In 2005 the General Medical Council of Great Britain announced that U.S.-trained D.O.s would be accepted for full medical practice rights in the United Kingdom. This decision was an important departure from the United Kingdom’s long-standing tradition of exclusively manual, or “traditional” osteopathy.
Osteopathy in Australia and New Zealand
In Australia and New Zealand the profession has developed along the same lines, and until recently neither country trained its own practitioners and relied on UK graduates. Likewise, each country maintains a government-approved list of practitioners and private health insurance reimbursement is available for osteopathic treatment. Three publicly-funded Universities now offer osteopathic medical courses in Australia. Courses consist of a bachelor’s degree in clinical science (osteopathy) followed by a master’s degree. Integration into the university system has given Australian osteopaths the opportunity to access public research funding, raised the credibility of the profession, and focused attention on refining the scope of practice through clinical trials and basic research.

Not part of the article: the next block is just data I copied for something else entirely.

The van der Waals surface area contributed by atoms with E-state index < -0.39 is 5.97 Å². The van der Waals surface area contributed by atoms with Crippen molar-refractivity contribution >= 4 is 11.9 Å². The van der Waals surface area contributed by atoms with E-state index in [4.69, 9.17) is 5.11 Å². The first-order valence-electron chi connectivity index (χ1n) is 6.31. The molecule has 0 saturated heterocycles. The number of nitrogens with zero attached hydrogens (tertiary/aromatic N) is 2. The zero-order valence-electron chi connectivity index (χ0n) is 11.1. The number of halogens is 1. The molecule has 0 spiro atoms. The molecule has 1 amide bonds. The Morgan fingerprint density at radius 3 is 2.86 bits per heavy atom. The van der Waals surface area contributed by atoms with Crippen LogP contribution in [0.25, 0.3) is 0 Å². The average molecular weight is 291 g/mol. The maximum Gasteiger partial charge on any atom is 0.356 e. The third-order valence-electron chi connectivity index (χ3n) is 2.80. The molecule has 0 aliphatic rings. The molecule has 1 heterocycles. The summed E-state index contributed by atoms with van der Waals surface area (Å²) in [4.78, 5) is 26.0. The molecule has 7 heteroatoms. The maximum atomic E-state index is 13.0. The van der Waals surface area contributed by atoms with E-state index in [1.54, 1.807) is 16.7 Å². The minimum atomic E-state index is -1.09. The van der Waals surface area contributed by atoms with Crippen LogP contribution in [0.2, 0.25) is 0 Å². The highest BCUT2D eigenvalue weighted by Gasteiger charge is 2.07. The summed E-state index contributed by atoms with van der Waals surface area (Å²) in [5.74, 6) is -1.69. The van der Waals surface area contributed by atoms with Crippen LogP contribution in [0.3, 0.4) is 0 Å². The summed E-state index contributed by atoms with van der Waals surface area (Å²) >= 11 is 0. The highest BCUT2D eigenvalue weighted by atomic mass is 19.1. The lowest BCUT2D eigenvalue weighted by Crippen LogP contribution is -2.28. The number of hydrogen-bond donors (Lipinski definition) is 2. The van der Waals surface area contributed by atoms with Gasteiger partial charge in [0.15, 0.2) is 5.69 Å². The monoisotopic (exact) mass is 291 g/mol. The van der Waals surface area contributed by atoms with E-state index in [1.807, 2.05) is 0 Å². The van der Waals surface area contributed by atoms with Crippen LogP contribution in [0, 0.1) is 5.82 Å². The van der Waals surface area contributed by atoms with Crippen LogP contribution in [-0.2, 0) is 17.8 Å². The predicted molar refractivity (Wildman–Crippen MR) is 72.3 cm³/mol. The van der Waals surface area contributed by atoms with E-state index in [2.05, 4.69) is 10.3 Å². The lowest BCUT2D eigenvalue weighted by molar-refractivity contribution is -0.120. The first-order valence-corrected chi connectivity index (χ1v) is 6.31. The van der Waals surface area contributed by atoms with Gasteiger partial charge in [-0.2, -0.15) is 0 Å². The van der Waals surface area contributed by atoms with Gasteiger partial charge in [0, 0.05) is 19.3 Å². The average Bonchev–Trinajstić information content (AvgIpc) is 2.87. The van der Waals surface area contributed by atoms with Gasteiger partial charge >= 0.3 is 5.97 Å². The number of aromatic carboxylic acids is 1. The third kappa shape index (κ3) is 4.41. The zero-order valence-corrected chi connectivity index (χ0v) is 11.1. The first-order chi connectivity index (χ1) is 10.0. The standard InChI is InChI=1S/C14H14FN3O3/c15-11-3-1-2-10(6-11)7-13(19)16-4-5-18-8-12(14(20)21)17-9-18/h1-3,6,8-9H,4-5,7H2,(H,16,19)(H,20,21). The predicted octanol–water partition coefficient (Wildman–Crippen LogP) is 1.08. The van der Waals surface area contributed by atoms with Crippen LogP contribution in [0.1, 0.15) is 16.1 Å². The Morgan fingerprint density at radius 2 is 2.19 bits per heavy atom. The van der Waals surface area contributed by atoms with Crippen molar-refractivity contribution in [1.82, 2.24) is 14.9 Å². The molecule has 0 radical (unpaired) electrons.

Osteopathic Medicine in Canada
In Canada osteopathic physicians are trained along similar lines to those in Britain and other Commonwealth countries. Canadian Osteopaths hold the designation D.O. (M.P.) meaning Doctor of Osteopathy (manual practice) and only practice using manual procedures. However, when US-trained osteopathic physicians visit or relocate to Canada or Great Britain, their parity with allopathic physicians is recognized and they have an unlimited scope of medical practice.